Iowa Democrats received a new round of anonymous phone calls this week, under the guise of opinion poll research, slamming former Sen. John Edwards and Sen. Barack Obama, in the latest display of the ugly side of this year's presidential campaign.
Even before the first vote is cast, 2008 is being called "one of the dirtiest campaigns in American history" by a political science professor who is tracking campaign dirty tricks and opposition research attacks on rival candidates.
"When you're spending this much money, and there's this much at stake, you're going to have dirty tricks played," says Larry Sabato, director of the Center for Politics at the University of Virginia, in an interview for a "20/20" report.
The negative phone calls are known by experts as push poll calls because they push negative information.
"Some foreign policy experts say that John Edwards' plan to pull out all combat troops in Iraq within the next 10 months is irresponsible," says the questioner. "Does this statement influence your feeling about John Edwards a lot, somewhat, not too much, or not at all?"
On Obama, the caller says, "Barack Obama has taken millions of dollars from big banking and energy interests that have legislation before the Senate. Does this influence your feeling about Barack Obama a lot, somewhat, not too much, or not at all?"
The caller said the calls were coming from an "independent research firm." The caller ID showed no return number, only 000-000-0000.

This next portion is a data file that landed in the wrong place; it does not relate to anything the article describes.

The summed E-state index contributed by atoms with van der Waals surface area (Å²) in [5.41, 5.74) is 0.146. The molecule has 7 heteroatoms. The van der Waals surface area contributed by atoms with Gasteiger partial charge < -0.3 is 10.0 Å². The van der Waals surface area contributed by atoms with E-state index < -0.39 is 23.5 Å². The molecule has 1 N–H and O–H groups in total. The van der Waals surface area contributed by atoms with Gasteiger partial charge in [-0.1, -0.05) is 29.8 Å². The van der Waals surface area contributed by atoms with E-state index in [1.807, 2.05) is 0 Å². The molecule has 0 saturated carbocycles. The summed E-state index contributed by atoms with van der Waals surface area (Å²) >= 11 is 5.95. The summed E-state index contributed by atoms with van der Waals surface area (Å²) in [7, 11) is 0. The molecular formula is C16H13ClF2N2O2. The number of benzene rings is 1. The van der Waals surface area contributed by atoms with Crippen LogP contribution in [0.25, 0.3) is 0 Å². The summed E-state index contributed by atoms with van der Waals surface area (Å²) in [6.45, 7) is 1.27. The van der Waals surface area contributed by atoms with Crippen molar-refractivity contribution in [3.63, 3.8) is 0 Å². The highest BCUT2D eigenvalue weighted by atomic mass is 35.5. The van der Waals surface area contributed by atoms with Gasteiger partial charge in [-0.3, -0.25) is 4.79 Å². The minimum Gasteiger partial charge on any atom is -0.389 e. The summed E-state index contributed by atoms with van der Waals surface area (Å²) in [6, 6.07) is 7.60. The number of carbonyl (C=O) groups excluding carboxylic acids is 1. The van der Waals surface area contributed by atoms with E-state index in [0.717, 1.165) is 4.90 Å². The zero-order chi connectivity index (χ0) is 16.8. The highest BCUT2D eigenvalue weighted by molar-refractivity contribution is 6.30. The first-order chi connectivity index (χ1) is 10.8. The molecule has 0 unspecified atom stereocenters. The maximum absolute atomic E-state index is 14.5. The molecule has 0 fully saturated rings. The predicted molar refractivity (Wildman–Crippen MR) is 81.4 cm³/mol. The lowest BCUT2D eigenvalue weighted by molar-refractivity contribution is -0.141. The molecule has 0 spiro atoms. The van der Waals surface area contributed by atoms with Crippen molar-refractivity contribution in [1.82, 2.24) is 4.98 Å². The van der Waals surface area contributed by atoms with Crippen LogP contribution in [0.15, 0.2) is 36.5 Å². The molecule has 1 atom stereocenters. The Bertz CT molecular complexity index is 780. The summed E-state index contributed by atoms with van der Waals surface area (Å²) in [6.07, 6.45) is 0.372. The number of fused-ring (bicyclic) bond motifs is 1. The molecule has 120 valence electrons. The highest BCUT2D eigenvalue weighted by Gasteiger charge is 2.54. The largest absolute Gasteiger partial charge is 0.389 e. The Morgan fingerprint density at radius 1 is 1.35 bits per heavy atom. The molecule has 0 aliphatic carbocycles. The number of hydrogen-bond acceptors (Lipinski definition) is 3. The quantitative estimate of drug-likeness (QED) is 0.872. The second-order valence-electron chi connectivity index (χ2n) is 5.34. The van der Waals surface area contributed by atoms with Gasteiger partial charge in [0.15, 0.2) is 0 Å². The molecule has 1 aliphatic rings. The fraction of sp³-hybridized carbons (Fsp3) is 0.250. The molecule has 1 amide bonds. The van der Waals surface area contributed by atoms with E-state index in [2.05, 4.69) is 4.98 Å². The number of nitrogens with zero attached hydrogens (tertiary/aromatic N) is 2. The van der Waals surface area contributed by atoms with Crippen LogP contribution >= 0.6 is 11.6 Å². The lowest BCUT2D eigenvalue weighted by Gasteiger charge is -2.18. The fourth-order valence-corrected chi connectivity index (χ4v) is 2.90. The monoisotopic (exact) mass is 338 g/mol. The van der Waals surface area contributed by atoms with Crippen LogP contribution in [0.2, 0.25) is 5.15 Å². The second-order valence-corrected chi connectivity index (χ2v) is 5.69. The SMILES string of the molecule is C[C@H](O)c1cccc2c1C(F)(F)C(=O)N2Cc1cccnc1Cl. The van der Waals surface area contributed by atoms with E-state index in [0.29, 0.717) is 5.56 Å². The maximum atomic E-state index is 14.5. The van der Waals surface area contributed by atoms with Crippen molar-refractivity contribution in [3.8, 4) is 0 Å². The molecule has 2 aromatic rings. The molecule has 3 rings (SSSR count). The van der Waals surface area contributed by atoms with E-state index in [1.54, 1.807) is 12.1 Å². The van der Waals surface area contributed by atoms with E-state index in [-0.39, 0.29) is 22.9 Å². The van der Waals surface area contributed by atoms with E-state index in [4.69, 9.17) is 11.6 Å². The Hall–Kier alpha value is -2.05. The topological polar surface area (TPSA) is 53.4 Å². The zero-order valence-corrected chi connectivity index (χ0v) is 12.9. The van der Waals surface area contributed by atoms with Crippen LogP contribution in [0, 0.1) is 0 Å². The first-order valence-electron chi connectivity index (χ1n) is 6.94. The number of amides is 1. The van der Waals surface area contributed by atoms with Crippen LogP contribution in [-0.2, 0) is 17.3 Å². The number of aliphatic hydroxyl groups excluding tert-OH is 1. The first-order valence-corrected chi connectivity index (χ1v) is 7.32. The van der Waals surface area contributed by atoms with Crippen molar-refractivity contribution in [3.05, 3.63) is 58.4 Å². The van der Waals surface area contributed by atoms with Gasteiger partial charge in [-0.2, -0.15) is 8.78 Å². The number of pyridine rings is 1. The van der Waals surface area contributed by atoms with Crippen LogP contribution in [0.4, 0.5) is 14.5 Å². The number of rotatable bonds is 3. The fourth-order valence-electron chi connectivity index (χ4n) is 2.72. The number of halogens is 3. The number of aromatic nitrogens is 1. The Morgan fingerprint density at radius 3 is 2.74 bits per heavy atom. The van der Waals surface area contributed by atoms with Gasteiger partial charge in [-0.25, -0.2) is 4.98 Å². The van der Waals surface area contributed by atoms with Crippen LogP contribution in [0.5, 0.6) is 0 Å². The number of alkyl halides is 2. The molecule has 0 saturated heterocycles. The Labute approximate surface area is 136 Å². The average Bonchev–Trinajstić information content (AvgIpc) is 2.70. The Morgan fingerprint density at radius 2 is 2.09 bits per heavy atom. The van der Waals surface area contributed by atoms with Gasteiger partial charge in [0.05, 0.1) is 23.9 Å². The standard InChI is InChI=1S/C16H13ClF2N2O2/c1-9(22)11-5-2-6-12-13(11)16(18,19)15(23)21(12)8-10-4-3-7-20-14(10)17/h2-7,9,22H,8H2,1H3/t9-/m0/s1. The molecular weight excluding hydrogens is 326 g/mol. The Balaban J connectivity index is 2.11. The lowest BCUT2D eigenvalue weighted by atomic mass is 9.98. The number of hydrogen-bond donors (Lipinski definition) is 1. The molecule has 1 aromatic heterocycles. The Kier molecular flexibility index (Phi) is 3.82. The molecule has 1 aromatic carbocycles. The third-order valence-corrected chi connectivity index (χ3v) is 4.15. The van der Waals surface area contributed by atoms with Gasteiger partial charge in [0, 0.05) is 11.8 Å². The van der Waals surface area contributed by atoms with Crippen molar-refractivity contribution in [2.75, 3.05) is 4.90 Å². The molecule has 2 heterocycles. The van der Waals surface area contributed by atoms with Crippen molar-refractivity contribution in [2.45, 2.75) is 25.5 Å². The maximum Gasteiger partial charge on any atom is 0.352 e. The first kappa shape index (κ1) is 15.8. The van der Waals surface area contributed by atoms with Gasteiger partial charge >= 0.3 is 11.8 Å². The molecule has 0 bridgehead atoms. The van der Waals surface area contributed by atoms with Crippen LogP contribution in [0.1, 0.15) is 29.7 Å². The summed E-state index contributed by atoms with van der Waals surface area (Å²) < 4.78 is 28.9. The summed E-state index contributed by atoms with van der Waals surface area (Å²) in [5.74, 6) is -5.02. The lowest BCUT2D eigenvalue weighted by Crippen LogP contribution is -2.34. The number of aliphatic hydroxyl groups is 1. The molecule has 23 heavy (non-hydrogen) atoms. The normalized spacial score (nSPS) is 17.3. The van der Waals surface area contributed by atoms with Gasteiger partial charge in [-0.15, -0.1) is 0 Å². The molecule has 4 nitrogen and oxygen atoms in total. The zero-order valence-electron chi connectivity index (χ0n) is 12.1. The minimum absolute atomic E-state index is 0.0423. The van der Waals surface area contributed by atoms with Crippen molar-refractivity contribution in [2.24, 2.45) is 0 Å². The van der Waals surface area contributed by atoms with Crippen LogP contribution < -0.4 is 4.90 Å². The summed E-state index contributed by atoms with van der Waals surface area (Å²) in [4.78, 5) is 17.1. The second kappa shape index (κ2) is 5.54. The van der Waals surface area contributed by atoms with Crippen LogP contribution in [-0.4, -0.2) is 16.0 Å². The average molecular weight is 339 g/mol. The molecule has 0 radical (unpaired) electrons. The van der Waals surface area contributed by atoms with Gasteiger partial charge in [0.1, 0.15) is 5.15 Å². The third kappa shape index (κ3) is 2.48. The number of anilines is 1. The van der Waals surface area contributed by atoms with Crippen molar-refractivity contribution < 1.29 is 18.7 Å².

The call made no reference to Sen. Hillary Clinton, whose campaign spokesman "categorically denied" it had any connection to the Clinton campaign.
"It was actually kind of sneaky the way they were worded," said Des Moines schoolteacher Shari Baeth, who recorded the calls for "20/20."
She says the most recent negative call, and another one earlier that favored Edwards (whose campaign also denies using push polls), convinced her to support Obama at the caucus tonight.
"Of the top three, he's the only one I've not received those calls from," she told "20/20."
Republicans have been just as vicious in going after each other with negative and anonymous attacks.
Over the holidays, someone played a dirty trick on candidate Mitt Romney by sending out a Christmas card to South Carolina voters, supposedly from him and his family, extolling the virtues of a "plurality of wives" in the Mormon religion.
Romney denounced the bogus card which carried a Boston postmark.
"It's a very dirty tactic; it's a very dirt piece of literature," said Professor Sabato. "I would think potentially that could be prosecuted; that's misrepresentation on a very serious matter in a campaign," he said.